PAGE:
Typically merchants post signs at EMV terminals to tell their customers how they work, or that they should keep swiping. Starbucks is taking a more forward-thinking approach by treating EMV frustration as a mobile marketing opportunity.
Starbucks has apparently decided to promote its popular mobile payment app, with a note asking, "Want to Pay Faster? Download the Starbucks app" right at the slot in which EMV cards are inserted. It also notes that the app is available at the App Store or Google Play.
Jordan McKee, a senior payments analyst with 451 Research, spotted a terminal with that display at a Starbucks in Boston and posted it on his Twitter account. Starbucks did not respond by deadline to an inquiry about whether the marketing strategy was in place nationwide.
We've entered the next phase of EMV terminal inserts - from chip cards not accepted to download our wallet instead pic.twitter.com/bV6flnNSEl
— Jordan H. McKee (@jordanhmckee) November 17, 2016
"Marketing at the POS is an excellent avenue to gain consumer mindshare, particularly when the marketing is in reference to a widespread pain point – in this case EMV," McKee said. "For retailers, the silver lining of EMV may be that it provides a latent opportunity to guide customers en masse toward their own branded mobile payment experience."
As more retailers launch branded mobile wallets in 2017, McKee said he expects this tactic to be emulated by other merchants.
Ironically, Starbucks is the one merchant that is least likely to need this extra marketing push for its mobile app. The Seattle coffee chain reports that 25% of its transactions during the fiscal fourth quarter were from mobile payments, up from 20% last year.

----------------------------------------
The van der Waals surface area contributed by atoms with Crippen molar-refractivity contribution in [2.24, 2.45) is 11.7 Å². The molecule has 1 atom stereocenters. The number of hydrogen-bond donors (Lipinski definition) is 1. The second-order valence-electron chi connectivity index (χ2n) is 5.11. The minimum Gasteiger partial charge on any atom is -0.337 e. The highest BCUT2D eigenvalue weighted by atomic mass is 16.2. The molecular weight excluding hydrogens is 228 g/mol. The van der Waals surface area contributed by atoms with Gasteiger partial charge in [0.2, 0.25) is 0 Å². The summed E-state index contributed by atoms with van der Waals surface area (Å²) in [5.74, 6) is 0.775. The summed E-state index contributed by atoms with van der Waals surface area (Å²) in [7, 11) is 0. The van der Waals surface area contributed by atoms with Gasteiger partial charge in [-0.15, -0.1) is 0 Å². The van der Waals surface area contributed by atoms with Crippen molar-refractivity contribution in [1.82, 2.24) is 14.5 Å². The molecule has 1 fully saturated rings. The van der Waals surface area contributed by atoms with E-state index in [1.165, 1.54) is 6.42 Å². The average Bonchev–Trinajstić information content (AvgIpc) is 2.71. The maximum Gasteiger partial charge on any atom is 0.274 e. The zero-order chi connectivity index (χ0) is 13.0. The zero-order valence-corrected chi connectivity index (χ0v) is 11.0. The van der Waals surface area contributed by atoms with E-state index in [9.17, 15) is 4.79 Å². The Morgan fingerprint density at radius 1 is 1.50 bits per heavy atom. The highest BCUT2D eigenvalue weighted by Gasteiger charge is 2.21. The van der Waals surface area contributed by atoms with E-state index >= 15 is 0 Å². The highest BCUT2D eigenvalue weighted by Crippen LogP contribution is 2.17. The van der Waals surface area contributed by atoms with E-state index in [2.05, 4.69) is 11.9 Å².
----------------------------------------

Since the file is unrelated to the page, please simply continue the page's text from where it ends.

Twenty-five percent is a staggering number relative to other retailers' mobile payment numbers, but it still leaves three-quarters of the coffee-buying public reliant on older payment methods. Any who were on the fence about downloading the app may view this conspicuously placed marketing message as the final push they needed to switch to mobile.
"It's a good reason to offer downloading the app because it adds a lot to the customer experience equation," said Thad Peterson, senior analyst with Boston-based Aite Group. "We have always been talking a lot about the value proposition of mobile, and this puts the value proposition right in the face of the consumer."
Starbucks will soon be able to count on more customers entering its stores with the Chase Pay mobile app on their phones as well. Chase Pay is expected to be available to consumers early next year. JPMorgan Chase and Starbucks have already agreed upon including Chase Pay in the Starbucks app as well as working together on a Starbucks Rewards Prepaid Card with Visa's brand.
To promote retailer apps at the point of sale represents "a convergence of two ideas," Aite's Peterson said. "One is clearly an opportunity to decrease friction for the customer and get them through the line faster, but it also gets an increased interest in retailer apps."
In the meantime, the card brands have given merchants the option to integrate POS software that will decrease the time of an EMV chip transaction from about 12 seconds to 2 or 3 seconds. Visa's version is called Quick Chip, and Mastercard's is M/Chip Fast. While the card brands claim progress with the faster chip transactions, merchants have generally been slow to upgrade POS terminals.